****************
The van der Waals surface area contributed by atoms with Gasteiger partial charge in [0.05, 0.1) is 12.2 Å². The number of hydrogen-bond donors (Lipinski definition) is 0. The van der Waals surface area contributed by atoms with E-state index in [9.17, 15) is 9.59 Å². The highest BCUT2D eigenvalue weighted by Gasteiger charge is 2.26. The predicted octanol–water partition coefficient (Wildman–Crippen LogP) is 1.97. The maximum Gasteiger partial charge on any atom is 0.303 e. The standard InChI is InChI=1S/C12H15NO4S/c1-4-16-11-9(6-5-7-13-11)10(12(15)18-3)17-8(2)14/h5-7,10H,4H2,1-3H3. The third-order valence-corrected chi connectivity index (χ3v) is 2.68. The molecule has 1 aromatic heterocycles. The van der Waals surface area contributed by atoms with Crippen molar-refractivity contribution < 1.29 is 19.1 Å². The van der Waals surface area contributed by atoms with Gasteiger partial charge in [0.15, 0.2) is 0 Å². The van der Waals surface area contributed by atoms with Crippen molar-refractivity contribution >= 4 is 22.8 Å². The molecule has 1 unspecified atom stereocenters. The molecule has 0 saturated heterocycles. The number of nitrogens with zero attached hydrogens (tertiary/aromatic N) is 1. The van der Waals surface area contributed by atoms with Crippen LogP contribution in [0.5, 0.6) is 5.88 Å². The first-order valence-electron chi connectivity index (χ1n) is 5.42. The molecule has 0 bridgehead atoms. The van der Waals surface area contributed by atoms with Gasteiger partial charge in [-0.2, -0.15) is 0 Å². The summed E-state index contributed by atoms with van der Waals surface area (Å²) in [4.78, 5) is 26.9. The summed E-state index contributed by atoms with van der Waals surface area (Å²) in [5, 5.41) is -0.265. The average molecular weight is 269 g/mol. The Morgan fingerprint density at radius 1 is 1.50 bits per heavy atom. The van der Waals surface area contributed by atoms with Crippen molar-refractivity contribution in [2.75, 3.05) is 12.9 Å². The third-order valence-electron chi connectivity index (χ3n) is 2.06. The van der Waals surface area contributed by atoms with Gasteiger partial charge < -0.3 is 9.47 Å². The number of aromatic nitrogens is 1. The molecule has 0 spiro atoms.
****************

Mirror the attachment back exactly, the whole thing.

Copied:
The van der Waals surface area contributed by atoms with Gasteiger partial charge in [0.05, 0.1) is 12.2 Å². The number of hydrogen-bond donors (Lipinski definition) is 0. The van der Waals surface area contributed by atoms with E-state index in [9.17, 15) is 9.59 Å². The highest BCUT2D eigenvalue weighted by Gasteiger charge is 2.26. The predicted octanol–water partition coefficient (Wildman–Crippen LogP) is 1.97. The maximum Gasteiger partial charge on any atom is 0.303 e. The standard InChI is InChI=1S/C12H15NO4S/c1-4-16-11-9(6-5-7-13-11)10(12(15)18-3)17-8(2)14/h5-7,10H,4H2,1-3H3. The third-order valence-corrected chi connectivity index (χ3v) is 2.68. The molecule has 1 aromatic heterocycles. The van der Waals surface area contributed by atoms with Crippen molar-refractivity contribution < 1.29 is 19.1 Å². The van der Waals surface area contributed by atoms with Gasteiger partial charge in [0.15, 0.2) is 0 Å². The van der Waals surface area contributed by atoms with Crippen molar-refractivity contribution >= 4 is 22.8 Å². The molecule has 1 unspecified atom stereocenters. The molecule has 0 saturated heterocycles. The number of nitrogens with zero attached hydrogens (tertiary/aromatic N) is 1. The van der Waals surface area contributed by atoms with Crippen LogP contribution in [0.5, 0.6) is 5.88 Å². The first-order valence-electron chi connectivity index (χ1n) is 5.42. The molecule has 0 bridgehead atoms. The van der Waals surface area contributed by atoms with Gasteiger partial charge in [-0.2, -0.15) is 0 Å². The summed E-state index contributed by atoms with van der Waals surface area (Å²) in [4.78, 5) is 26.9. The summed E-state index contributed by atoms with van der Waals surface area (Å²) in [5, 5.41) is -0.265. The average molecular weight is 269 g/mol. The Morgan fingerprint density at radius 1 is 1.50 bits per heavy atom. The van der Waals surface area contributed by atoms with Crippen molar-refractivity contribution in [2.75, 3.05) is 12.9 Å². The third-order valence-electron chi connectivity index (χ3n) is 2.06. The van der Waals surface area contributed by atoms with Gasteiger partial charge < -0.3 is 9.47 Å². The number of aromatic nitrogens is 1. The molecule has 0 spiro atoms.